How to tell if your cats are playing or fighting--and whether it's a problem
Anyone with more than one cat in the house knows that the occasional spat or outright cat fight is going to happen. But sometimes it can be tricky to determine whether cats are fighting or just playing rough, because the interaction could feature trademark behaviors of both, according to a recent paper published in the journal Scientific Reports. It's even more challenging to tell whether the fight is just a squabble or a sign that the cats simply can't get along, thereby forcing hard decisions about how to separate the cats--or even whether it's possible to keep the cat(s) in question.
In 2021, co-author Noema Gajdos-Kmecova, a veterinarian with the University of Veterinary Medicine and Pharmacy in Kosice, Slovakia, and several colleagues published a review paper proposing the development of a common terminology and more of a "psychobiological" approach to the study of cat behavior--particularly when it comes to play behavior. Past studies had focused on a cat's play activity, such as whether it was playing with a toy or another cat. But such observation yields little insight into the function of such play and, by extension, a cat's motives or emotional state.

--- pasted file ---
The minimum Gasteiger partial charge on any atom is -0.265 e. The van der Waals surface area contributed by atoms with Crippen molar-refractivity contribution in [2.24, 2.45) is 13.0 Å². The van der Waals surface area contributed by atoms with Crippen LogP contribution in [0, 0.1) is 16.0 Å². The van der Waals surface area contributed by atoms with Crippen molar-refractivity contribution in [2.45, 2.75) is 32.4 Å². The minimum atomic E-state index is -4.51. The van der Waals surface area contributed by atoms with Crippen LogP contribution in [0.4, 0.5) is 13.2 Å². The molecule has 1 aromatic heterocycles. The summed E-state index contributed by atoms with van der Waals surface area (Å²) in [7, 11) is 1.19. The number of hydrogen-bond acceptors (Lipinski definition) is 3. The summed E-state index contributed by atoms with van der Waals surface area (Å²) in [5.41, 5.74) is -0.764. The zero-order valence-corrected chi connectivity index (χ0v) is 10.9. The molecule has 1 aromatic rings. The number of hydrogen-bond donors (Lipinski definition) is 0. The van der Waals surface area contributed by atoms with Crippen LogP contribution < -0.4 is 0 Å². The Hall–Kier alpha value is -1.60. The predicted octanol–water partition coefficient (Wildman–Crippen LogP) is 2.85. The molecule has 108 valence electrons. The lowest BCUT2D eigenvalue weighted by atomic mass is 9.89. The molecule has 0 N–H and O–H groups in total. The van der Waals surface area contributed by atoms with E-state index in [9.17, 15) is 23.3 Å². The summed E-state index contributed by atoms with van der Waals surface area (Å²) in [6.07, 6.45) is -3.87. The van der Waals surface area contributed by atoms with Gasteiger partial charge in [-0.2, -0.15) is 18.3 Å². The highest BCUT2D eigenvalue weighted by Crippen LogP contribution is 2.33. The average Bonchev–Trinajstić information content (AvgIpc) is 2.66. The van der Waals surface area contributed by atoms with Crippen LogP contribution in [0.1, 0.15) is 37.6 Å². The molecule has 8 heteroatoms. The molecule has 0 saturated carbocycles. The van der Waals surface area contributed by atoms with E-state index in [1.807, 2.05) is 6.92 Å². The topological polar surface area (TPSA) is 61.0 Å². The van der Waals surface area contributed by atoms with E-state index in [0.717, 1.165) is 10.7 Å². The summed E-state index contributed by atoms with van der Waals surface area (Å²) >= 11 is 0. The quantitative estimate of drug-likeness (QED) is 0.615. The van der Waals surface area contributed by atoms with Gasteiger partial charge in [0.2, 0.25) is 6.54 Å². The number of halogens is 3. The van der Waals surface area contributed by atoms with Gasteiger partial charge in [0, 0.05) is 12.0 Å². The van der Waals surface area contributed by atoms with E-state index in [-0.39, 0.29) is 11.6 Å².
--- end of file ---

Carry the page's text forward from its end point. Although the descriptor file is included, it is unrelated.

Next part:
"When one cat treats another as an object or prey, such activity relates to the former cat seeking to learn about its own skills in relation to manipulating its physical environment (prey are not considered part of the complex social relationships and thus social environment of an individual)," they wrote in that paper. "However, when interaction between cats is reciprocal it may function to facilitate social learning and may be best described as mutual social play." Because such interactions are dynamic, they argued that any functional classification system must be flexible enough to account for such nuances.